This is an Op-Ed I wrote with another student. It was originally published in Charles St. News, a Johns Hopkins publication that I help run.
As young scientists, both in engineering and policy, we have begun to feel jaded that policy decisions have placed profit over innovation and productivity, discouraging our desire to achieve success that benefits both planet and society. Since first proposed by Sir Francis Bacon circa 1620, the scientific method has been used to prove the existence of everything from gravity to the creation of capitalism. Yet variations of the hypothesis-experiment-results approach has faced opposition throughout time. Galileo, for instance, was convicted of heresy for stating the earth revolves around the sun, penalized by a society that placed religious motives over scientific.
Today’s challenges for basic science stem from large businesses, which place higher profits over scientific calls for balance or change. Large spending by anti-climate change organizations focused Congressional mindsets to vote against green energy reform. Even prior to the Obama administration, 91 climate change countermovement organizations spent over $7 billion dollars against climate change reform, according to a 2014 report by Drexel University’s environmental sociologist Robert Bruelle.
For example, the Koch Foundation, one of the most well-known and recognized groups in the anti-climate change camp, is run by Kansas brothers David and Charles Koch, who head the large oil company, Koch Industries. Then there’s the Scaife Foundation which funds climate change denial organizations. Foundations such as these spent at least $154 million on lobbying last year, setting a record against the environmental industry according to Mulkern of Greenwire. According to Politico, the Koch brothers alone are planning to spend $889 million in the 2016 election, and many presidential candidates have appeared at their meetings, including Senators Ted Cruz, Rand Paul and Marco Rubio.
Pro-climate change groups are also victims of lobbying for change. Clean Energy Group spent $461,250, the American Wind Energy Association spent $516,620 and the Solar Energy Industries Association spent $391,000 in lobbying over the year 2009 alone.
The New York Times has also brought to light instances in which corporate interests have a direct impact on Congressional discourse. For example, Wei-Hock Soon, from the Harvard-Smithsonian Center for Astrophysics, has argued that energy from the sun varies and that this explains recent global warming. Soon has testified before Congress to share his findings; however, he also accepted $1.2 million in money from the fossil-fuel industry without disclosing this information in his research.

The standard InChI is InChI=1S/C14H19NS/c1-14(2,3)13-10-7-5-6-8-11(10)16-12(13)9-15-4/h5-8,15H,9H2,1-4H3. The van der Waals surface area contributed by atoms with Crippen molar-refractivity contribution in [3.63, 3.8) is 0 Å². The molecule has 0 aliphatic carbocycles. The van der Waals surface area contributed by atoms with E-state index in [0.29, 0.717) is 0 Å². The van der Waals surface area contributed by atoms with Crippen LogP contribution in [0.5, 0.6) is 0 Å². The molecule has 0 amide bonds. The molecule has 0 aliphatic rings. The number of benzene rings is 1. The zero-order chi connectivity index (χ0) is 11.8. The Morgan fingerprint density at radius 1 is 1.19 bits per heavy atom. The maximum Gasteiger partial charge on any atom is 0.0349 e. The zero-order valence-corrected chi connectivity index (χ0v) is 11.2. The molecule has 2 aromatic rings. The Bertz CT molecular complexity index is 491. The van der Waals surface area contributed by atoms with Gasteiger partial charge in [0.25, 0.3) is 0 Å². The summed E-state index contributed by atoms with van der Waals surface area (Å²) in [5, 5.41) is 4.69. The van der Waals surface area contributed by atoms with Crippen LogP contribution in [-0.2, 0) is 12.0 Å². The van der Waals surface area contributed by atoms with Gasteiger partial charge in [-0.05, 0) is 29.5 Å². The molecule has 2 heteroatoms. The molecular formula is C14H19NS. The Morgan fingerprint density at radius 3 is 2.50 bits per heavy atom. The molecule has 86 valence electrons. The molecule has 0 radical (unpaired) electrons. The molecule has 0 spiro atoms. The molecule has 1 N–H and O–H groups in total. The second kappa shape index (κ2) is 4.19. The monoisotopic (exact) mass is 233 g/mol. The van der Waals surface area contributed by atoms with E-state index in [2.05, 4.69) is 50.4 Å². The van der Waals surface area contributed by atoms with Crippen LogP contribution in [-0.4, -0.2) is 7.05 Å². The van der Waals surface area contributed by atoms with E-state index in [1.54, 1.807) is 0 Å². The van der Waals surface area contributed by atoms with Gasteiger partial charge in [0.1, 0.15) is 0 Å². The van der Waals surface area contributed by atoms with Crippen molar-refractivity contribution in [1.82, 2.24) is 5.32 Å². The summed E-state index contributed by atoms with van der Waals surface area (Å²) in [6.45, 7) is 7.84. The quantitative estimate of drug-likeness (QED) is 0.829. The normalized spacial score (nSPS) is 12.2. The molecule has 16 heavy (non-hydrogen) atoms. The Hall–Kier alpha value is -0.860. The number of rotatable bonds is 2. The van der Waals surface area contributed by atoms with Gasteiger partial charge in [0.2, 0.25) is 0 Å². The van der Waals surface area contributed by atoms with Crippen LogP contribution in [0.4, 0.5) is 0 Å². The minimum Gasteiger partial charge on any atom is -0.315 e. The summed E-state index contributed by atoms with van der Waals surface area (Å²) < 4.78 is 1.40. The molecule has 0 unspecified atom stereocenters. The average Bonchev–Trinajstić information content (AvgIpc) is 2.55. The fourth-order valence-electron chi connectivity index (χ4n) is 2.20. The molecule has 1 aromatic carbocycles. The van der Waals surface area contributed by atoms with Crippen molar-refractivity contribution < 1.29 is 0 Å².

A quick scan of Congress’s website proves no current climate change legislation has been passed by the 114th Congress. There are many bills currently on the floor involving climate change, green-energy reform, and the Keystone Pipeline. Despite significant funding for both sides of the debate, there is a lack of action from congressional members to rally bipartisan support.
The pull and financial support that special interest groups give to those who further their goals seems only to discourage leading figures from trying to conduct research in a jaded, unsupportive environment and instead work with these groups. Moving forward, we need to reevaluate our perception of the world in which we live. Our resources are no doubt limited; overlooking these pressing problems for short-term financial gain will only hurt us in the end. So what do we do? Unfortunately, the financial power of such institutions do not seem to wane in the near future. What then, is the future of scientific innovation and successes in the wake of a profit-driven system?
Dan Adler, CSN Staff
Wanda Zhan, CSN Staff
Bruelle, RJ. “Institutionalizing delay: foundation funding and the creation of US climate change countermovement organizations.” Climatic Change 4 (2014), 681-94.
Garud, Raghu, Joel Gehman, and Arvind Karunakaran. “Boundaries, breaches, and bridges: The case of Climategate.” Research Policy 43 (2014), 60-73.
Gillis, Justin and John Schwartz. “Deeper Ties to Corporate Cash for Doubtful Climate Researcher.” The New York Times (2015).
Gold, M. “Review of Koch Brothers biography, ‘Sons of Wichita,’ by Daniel Shulman." The Washington Post (2014).
League of Conservation Voters. “Plan of Action 2015.” (2015).
Mann, Michael E. “The Serengeti strategy: How special interests try to intimidate scientists, and how best to fight back.” Bulletin of the Atomic Scientists 71 (2015), 33-45.
McFadden, RD. “Richard Mellon Scaife, Influential U.S. Conservative, Dies at 82.” The New York Times (2014).
Mulkern, AC. “Oil and Gas Interests Set Spending Record for Lobbying in 2009.” The New York Times (2010).
Oreskes, Naomi. “Exxon’s Climate Concealment.” The New York Times (2015).
Vogel, KP. “Kochs put a price on 2016: $889 million.” Politico (2015).
Image found here.